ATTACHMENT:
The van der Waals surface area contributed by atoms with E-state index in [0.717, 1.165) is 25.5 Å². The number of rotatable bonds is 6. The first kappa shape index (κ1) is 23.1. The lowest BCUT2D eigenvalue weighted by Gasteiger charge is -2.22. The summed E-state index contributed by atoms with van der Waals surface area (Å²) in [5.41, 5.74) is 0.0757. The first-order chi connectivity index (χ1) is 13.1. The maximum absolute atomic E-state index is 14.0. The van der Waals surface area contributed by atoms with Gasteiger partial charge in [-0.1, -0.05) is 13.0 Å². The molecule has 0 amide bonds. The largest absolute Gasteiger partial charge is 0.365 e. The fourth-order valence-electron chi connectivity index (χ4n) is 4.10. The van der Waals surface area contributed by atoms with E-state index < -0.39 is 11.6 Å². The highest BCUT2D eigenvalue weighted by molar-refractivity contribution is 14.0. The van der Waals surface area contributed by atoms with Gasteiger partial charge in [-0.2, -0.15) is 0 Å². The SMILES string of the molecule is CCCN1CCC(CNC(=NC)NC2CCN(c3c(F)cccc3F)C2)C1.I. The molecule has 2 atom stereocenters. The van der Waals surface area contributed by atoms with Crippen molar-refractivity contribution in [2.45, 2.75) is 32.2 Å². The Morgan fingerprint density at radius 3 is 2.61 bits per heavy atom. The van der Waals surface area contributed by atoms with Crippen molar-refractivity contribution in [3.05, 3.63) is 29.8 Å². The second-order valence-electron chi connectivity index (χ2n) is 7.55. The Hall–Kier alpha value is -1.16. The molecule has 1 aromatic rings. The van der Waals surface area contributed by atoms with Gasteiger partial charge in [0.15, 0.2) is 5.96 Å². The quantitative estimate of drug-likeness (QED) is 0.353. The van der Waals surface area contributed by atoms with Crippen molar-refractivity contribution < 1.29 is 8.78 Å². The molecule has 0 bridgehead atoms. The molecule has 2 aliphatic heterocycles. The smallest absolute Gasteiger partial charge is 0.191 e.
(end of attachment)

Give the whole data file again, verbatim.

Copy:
The van der Waals surface area contributed by atoms with E-state index in [0.717, 1.165) is 25.5 Å². The number of rotatable bonds is 6. The first kappa shape index (κ1) is 23.1. The lowest BCUT2D eigenvalue weighted by Gasteiger charge is -2.22. The summed E-state index contributed by atoms with van der Waals surface area (Å²) in [5.41, 5.74) is 0.0757. The first-order chi connectivity index (χ1) is 13.1. The maximum absolute atomic E-state index is 14.0. The van der Waals surface area contributed by atoms with Gasteiger partial charge in [-0.1, -0.05) is 13.0 Å². The molecule has 0 amide bonds. The largest absolute Gasteiger partial charge is 0.365 e. The fourth-order valence-electron chi connectivity index (χ4n) is 4.10. The van der Waals surface area contributed by atoms with E-state index < -0.39 is 11.6 Å². The highest BCUT2D eigenvalue weighted by molar-refractivity contribution is 14.0. The van der Waals surface area contributed by atoms with Gasteiger partial charge in [-0.2, -0.15) is 0 Å². The SMILES string of the molecule is CCCN1CCC(CNC(=NC)NC2CCN(c3c(F)cccc3F)C2)C1.I. The molecule has 2 atom stereocenters. The van der Waals surface area contributed by atoms with Crippen molar-refractivity contribution in [2.45, 2.75) is 32.2 Å². The Morgan fingerprint density at radius 3 is 2.61 bits per heavy atom. The van der Waals surface area contributed by atoms with Crippen molar-refractivity contribution in [3.05, 3.63) is 29.8 Å². The second-order valence-electron chi connectivity index (χ2n) is 7.55. The Hall–Kier alpha value is -1.16. The molecule has 1 aromatic rings. The van der Waals surface area contributed by atoms with Gasteiger partial charge in [0.15, 0.2) is 5.96 Å². The quantitative estimate of drug-likeness (QED) is 0.353. The van der Waals surface area contributed by atoms with Crippen molar-refractivity contribution < 1.29 is 8.78 Å². The molecule has 0 bridgehead atoms. The molecule has 2 aliphatic heterocycles. The smallest absolute Gasteiger partial charge is 0.191 e.